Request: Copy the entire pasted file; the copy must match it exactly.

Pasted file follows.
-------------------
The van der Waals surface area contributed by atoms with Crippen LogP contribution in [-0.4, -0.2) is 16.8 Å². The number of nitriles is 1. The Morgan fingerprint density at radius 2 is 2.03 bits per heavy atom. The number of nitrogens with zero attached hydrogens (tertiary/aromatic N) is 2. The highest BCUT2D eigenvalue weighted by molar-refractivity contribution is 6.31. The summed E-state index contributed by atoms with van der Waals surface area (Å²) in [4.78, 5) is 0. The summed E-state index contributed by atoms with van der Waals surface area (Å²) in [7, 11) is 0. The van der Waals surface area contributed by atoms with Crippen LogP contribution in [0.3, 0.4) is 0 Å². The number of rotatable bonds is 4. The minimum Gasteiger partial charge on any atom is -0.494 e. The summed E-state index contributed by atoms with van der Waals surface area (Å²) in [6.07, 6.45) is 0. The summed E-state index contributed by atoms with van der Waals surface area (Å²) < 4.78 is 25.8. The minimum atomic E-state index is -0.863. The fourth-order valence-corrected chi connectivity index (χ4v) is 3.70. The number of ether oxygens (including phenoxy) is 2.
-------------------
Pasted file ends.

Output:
The van der Waals surface area contributed by atoms with Crippen LogP contribution in [-0.4, -0.2) is 16.8 Å². The number of nitriles is 1. The Morgan fingerprint density at radius 2 is 2.03 bits per heavy atom. The number of nitrogens with zero attached hydrogens (tertiary/aromatic N) is 2. The highest BCUT2D eigenvalue weighted by molar-refractivity contribution is 6.31. The summed E-state index contributed by atoms with van der Waals surface area (Å²) in [4.78, 5) is 0. The summed E-state index contributed by atoms with van der Waals surface area (Å²) in [7, 11) is 0. The van der Waals surface area contributed by atoms with Crippen LogP contribution in [0.3, 0.4) is 0 Å². The number of rotatable bonds is 4. The minimum Gasteiger partial charge on any atom is -0.494 e. The summed E-state index contributed by atoms with van der Waals surface area (Å²) in [6.07, 6.45) is 0. The summed E-state index contributed by atoms with van der Waals surface area (Å²) < 4.78 is 25.8. The minimum atomic E-state index is -0.863. The fourth-order valence-corrected chi connectivity index (χ4v) is 3.70. The number of ether oxygens (including phenoxy) is 2.